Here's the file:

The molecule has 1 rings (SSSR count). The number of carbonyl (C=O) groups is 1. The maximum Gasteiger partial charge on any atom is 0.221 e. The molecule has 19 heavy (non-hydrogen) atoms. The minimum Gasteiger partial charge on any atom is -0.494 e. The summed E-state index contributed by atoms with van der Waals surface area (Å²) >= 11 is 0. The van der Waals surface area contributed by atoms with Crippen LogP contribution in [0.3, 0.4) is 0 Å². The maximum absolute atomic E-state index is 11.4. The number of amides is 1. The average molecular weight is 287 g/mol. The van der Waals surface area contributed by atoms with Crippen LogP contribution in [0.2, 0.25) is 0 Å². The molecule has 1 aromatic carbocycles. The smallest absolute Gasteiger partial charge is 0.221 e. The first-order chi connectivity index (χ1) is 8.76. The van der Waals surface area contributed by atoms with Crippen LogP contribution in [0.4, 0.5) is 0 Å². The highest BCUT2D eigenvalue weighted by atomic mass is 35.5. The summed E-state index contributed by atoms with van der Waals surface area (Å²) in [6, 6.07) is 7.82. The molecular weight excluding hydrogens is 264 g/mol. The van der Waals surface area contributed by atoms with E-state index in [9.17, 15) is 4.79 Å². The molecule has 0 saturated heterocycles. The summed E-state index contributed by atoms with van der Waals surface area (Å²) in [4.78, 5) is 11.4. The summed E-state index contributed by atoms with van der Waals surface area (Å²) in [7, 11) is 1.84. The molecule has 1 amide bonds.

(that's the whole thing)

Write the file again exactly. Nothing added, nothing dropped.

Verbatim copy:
The molecule has 1 rings (SSSR count). The number of carbonyl (C=O) groups is 1. The maximum Gasteiger partial charge on any atom is 0.221 e. The molecule has 19 heavy (non-hydrogen) atoms. The minimum Gasteiger partial charge on any atom is -0.494 e. The summed E-state index contributed by atoms with van der Waals surface area (Å²) >= 11 is 0. The van der Waals surface area contributed by atoms with Crippen LogP contribution in [0.3, 0.4) is 0 Å². The maximum absolute atomic E-state index is 11.4. The number of amides is 1. The average molecular weight is 287 g/mol. The van der Waals surface area contributed by atoms with Crippen LogP contribution in [0.2, 0.25) is 0 Å². The molecule has 1 aromatic carbocycles. The smallest absolute Gasteiger partial charge is 0.221 e. The first-order chi connectivity index (χ1) is 8.76. The van der Waals surface area contributed by atoms with Crippen LogP contribution in [0.4, 0.5) is 0 Å². The highest BCUT2D eigenvalue weighted by atomic mass is 35.5. The summed E-state index contributed by atoms with van der Waals surface area (Å²) in [6, 6.07) is 7.82. The molecular weight excluding hydrogens is 264 g/mol. The van der Waals surface area contributed by atoms with E-state index in [9.17, 15) is 4.79 Å². The molecule has 0 saturated heterocycles. The summed E-state index contributed by atoms with van der Waals surface area (Å²) in [4.78, 5) is 11.4. The summed E-state index contributed by atoms with van der Waals surface area (Å²) in [7, 11) is 1.84. The molecule has 1 amide bonds.